In the EU, Article 101(1) TFEU prohibits agreements and concerted practices which may affect cross-border trade and which have as their object or effect the prevention, restriction or distortion of competition. It is (arguably) settled case law that agreements and concerted practices which have only an insignificant effect on the market, are not caught by the prohibition: there must be an appreciable effect.
This requirement of "appreciability" is given expression in the EU Commission's de minimis notice, which states that agreements will not appreciably restrict competition if the aggregate market share of the parties to the agreement does not exceed 10%, where the agreement is made between actual or potential competitors.
What happens if parties have a market share below 10%: is an agreement between them immune from challenge? The answer is no.
In 2009, the French Competition Authority sought to impose fines on Expedia and SNCF, the French rail operator, for breaching Article 101 and the equivalent French rule on the basis that an agreement for the sale of travel tickets pursuant to which Expedia obtained preferential access to SNCF's website had the object and effect of restricting competition. The parties argued that their market share was below 10% and therefore, as a matter of law, the French Authority was precluded from finding that the agreement appreciably restricted competition. Therefore, the agreement did not infringe Article 101(1).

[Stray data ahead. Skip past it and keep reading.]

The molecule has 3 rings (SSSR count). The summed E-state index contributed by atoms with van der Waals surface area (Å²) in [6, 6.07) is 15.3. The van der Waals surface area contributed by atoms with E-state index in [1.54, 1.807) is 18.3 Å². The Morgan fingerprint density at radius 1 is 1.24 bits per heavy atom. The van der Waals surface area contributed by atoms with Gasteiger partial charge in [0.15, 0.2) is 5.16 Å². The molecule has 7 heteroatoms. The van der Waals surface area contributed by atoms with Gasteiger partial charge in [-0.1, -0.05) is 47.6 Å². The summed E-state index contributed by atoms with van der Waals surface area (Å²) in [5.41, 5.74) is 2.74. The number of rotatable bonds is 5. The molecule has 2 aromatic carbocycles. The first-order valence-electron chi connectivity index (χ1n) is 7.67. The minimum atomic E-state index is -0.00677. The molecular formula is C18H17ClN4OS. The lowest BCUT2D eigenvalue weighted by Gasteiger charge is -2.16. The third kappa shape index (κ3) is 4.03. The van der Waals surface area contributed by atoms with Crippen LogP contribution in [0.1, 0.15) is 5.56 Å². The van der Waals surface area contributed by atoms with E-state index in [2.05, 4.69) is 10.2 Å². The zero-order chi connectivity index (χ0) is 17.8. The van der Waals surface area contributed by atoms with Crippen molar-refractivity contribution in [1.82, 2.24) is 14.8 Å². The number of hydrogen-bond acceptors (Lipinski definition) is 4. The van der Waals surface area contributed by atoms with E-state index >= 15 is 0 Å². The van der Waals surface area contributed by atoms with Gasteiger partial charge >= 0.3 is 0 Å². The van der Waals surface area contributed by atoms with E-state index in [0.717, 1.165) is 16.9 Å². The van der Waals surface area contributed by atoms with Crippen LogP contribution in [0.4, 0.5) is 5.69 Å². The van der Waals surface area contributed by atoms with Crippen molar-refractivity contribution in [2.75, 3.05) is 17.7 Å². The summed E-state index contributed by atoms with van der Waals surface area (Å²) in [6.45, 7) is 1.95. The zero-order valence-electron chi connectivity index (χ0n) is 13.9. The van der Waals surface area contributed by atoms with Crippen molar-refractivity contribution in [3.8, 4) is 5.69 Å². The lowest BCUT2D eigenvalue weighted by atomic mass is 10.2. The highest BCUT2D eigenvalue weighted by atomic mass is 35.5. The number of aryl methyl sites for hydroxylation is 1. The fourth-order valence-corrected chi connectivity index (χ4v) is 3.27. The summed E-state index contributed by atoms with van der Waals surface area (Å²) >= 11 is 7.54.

On a reference to the Court of Justice, the question was answered thus:
National competition authorities and courts are free to proceed against agreements below the thresholds of the de minimis notice, provided they have taken due account of the Commission’s guidance in the notice and that, in the particular case, there is evidence, other than the market shares of the undertakings concerned, which suggests that the effect on competition is appreciable.
The Court also suggested that agreements which have an anti-competitive object will always appreciably restrict competition, regardless of any actual effect. Taken at face value, this runs counter to the (arguably) settled case law, as it applied to agreements that restrict competition by object, noted above.
If you would like to discuss these issues, please do not hesitate to contact John Cassels.
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